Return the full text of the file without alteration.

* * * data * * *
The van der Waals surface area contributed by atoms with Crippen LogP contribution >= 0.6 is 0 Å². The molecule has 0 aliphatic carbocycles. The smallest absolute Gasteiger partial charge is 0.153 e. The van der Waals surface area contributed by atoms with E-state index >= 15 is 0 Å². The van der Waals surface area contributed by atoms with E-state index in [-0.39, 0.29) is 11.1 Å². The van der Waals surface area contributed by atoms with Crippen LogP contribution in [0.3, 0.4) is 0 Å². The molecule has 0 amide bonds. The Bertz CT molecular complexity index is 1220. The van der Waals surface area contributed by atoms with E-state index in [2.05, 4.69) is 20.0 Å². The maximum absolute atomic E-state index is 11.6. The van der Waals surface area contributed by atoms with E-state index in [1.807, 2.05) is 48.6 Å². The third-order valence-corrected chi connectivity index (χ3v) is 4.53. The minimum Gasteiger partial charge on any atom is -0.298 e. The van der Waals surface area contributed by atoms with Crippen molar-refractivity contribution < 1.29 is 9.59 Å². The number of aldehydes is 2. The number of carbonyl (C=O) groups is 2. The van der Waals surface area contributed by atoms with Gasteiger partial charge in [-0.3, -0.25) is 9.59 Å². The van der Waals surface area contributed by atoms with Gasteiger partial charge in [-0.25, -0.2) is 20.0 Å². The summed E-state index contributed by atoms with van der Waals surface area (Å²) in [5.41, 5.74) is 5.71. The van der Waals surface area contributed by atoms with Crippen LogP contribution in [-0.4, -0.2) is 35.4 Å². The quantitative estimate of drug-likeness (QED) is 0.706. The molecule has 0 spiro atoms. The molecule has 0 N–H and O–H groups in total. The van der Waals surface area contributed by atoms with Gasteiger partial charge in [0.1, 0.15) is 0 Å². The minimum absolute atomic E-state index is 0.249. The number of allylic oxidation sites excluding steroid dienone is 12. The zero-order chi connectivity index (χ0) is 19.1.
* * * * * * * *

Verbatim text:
The van der Waals surface area contributed by atoms with Crippen LogP contribution >= 0.6 is 0 Å². The molecule has 0 aliphatic carbocycles. The smallest absolute Gasteiger partial charge is 0.153 e. The van der Waals surface area contributed by atoms with E-state index >= 15 is 0 Å². The van der Waals surface area contributed by atoms with E-state index in [-0.39, 0.29) is 11.1 Å². The van der Waals surface area contributed by atoms with Crippen LogP contribution in [0.3, 0.4) is 0 Å². The molecule has 0 amide bonds. The Bertz CT molecular complexity index is 1220. The van der Waals surface area contributed by atoms with E-state index in [2.05, 4.69) is 20.0 Å². The maximum absolute atomic E-state index is 11.6. The van der Waals surface area contributed by atoms with E-state index in [1.807, 2.05) is 48.6 Å². The third-order valence-corrected chi connectivity index (χ3v) is 4.53. The minimum Gasteiger partial charge on any atom is -0.298 e. The van der Waals surface area contributed by atoms with Crippen molar-refractivity contribution < 1.29 is 9.59 Å². The number of aldehydes is 2. The number of carbonyl (C=O) groups is 2. The van der Waals surface area contributed by atoms with Gasteiger partial charge in [-0.3, -0.25) is 9.59 Å². The van der Waals surface area contributed by atoms with Gasteiger partial charge in [-0.25, -0.2) is 20.0 Å². The summed E-state index contributed by atoms with van der Waals surface area (Å²) in [5.41, 5.74) is 5.71. The van der Waals surface area contributed by atoms with Crippen LogP contribution in [-0.4, -0.2) is 35.4 Å². The quantitative estimate of drug-likeness (QED) is 0.706. The molecule has 0 spiro atoms. The molecule has 0 N–H and O–H groups in total. The van der Waals surface area contributed by atoms with Gasteiger partial charge in [0.1, 0.15) is 0 Å². The minimum absolute atomic E-state index is 0.249. The number of allylic oxidation sites excluding steroid dienone is 12. The zero-order chi connectivity index (χ0) is 19.1.